The libraries in public schools saved my life, completely. I didn’t want to make it really explicit in the book, but that’s the library where Arna first sees the book Picture This, but she doesn’t check it out because Marlys wants to go home, and then she never finds it again. For me that branch library being closed is about drawing: It’s about this thing we had open to us and that we all did, and one day, it closes for people; one day, we stop. I’m really curious about that. What makes us start drawing and what makes us stop? And what happens to drawing when we think we don’t draw anymore—because most people say, Oh my drawing’s so terrible, I really can’t draw. But then if you’re sitting in a meeting and you have a paper in front of you, you probably have something that you draw, this doodling thing that everybody does. I like to ask people, Why do you think you do that? Why do we draw in that situation?
What that thing does is help you endure time. It’s almost microscopic, but without it, time feels like a cheese grater, and in doodling, it’s a little more bearable. If you start to think about the arts as a way of transforming time or transforming your experience, then it gets interesting, instead of being “this is a nice picture” or “this is a picture that sucks.”
Even very early on, children ascribe meaning to their scribblings; they’re never just abstract pictures. That’s partly what’s so fascinating about looking at abstract art: The forms become utterly subjective, and the colors themselves take on meaning.
That means you’re making the picture. That’s my kind of drawing. That’s what I tell people, if there’s a coffee stain, and you see something in it, that’s a drawing. You didn’t necessarily draw it with your hand, but you made that. And that’s an old, old thing. In terms of evolution, it’s the immune system that allows the body to fight off a bacterial infection. I believe that the arts are like an external immune system. I believe that they have a biological function.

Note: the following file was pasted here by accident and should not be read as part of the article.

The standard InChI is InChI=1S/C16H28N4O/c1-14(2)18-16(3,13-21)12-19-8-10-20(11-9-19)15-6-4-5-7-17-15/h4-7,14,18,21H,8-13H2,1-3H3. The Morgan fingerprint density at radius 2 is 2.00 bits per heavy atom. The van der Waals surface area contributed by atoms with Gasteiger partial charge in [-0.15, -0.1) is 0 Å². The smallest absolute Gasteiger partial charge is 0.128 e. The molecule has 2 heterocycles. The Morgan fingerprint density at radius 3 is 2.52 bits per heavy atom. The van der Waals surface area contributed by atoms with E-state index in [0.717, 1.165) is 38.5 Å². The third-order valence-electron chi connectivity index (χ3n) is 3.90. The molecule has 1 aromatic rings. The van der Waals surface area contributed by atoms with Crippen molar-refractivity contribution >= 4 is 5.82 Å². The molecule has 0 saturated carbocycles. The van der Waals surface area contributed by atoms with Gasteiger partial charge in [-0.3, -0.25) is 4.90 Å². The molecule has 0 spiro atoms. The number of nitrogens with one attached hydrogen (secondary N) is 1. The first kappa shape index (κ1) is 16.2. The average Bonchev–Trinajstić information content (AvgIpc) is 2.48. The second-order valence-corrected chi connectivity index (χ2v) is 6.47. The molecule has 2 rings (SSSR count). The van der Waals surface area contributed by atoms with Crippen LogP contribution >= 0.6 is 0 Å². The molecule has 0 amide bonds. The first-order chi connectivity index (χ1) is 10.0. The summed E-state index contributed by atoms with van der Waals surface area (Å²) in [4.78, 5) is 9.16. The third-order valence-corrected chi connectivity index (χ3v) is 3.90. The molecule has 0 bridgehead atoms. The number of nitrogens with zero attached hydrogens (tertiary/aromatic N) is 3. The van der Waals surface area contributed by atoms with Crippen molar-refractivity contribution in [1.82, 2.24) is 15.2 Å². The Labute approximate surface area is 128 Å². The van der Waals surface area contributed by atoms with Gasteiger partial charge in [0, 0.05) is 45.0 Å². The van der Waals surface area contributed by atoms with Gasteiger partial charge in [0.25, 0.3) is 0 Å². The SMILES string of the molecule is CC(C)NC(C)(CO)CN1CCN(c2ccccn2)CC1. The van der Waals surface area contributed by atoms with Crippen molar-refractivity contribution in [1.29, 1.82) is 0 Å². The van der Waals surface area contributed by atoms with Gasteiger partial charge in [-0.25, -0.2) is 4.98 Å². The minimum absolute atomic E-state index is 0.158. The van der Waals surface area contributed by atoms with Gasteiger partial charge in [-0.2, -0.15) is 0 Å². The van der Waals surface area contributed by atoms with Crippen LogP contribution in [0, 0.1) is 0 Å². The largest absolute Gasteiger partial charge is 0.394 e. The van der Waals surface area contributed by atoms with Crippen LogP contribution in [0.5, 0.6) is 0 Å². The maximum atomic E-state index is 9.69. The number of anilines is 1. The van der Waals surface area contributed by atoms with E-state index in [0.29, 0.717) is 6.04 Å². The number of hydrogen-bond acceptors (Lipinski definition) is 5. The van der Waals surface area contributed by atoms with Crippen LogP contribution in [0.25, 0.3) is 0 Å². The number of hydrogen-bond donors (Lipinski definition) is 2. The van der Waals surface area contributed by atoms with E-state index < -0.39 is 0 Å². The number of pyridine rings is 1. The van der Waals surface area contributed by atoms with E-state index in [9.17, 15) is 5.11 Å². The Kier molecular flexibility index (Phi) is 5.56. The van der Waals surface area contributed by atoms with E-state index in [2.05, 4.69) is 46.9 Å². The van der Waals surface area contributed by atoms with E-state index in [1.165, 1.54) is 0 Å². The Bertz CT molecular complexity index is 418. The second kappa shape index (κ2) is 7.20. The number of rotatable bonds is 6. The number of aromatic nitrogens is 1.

The fastest way I can explain it is that there is this brilliant neuroscientist named V. S. Ramachandran, who wrote a book called Phantoms in the Brain. He was very interested in people with phantom-limb pain, and he had one patient who had lost his hand from the wrist down, but the guy’s sensation was not only that the hand was still there, but that it was in a painful fist that kept clenching. Ramachandran built a box, with a mirror and two holes in one side. When the guy put his arms in, he saw the one hand reflected. When he opened the hand, he saw it open and it was like the missing hand was unclenching. It fixed his phantom-limb sensation. That’s what I think images do; that’s what the arts do. In the course of human life we have a million phantom-limb pains—losing a parent when you’re little, being in a war, even something as dumb as having a mean teacher—and seeing it somehow reflected, whether it’s in our own work or listening to a song, is a way to deal with it.
The Greeks knew about it. They called it catharsis, right? And without it we’re fucked. I think this is the thing that keeps our mental health or emotional health in balance, and we’re born with an impulse toward it.
Do you prefer teaching drawing or prose?